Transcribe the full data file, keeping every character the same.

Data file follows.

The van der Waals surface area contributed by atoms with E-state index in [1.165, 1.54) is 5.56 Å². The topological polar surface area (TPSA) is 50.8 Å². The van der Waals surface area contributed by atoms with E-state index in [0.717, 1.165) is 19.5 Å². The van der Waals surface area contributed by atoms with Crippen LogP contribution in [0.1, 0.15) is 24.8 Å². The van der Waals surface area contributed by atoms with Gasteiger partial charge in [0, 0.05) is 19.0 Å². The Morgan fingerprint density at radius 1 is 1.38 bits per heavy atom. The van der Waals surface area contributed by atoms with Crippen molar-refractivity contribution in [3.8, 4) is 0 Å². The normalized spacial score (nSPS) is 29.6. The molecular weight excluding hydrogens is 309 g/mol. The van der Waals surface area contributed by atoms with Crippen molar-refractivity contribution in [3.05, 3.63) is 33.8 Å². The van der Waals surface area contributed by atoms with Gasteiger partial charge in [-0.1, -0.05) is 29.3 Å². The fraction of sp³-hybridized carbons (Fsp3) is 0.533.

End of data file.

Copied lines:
The van der Waals surface area contributed by atoms with E-state index in [1.165, 1.54) is 5.56 Å². The topological polar surface area (TPSA) is 50.8 Å². The van der Waals surface area contributed by atoms with E-state index in [0.717, 1.165) is 19.5 Å². The van der Waals surface area contributed by atoms with Crippen LogP contribution in [0.1, 0.15) is 24.8 Å². The van der Waals surface area contributed by atoms with Gasteiger partial charge in [0, 0.05) is 19.0 Å². The Morgan fingerprint density at radius 1 is 1.38 bits per heavy atom. The van der Waals surface area contributed by atoms with Crippen molar-refractivity contribution in [3.8, 4) is 0 Å². The normalized spacial score (nSPS) is 29.6. The molecular weight excluding hydrogens is 309 g/mol. The van der Waals surface area contributed by atoms with Crippen molar-refractivity contribution in [3.05, 3.63) is 33.8 Å². The van der Waals surface area contributed by atoms with Gasteiger partial charge in [-0.1, -0.05) is 29.3 Å². The fraction of sp³-hybridized carbons (Fsp3) is 0.533.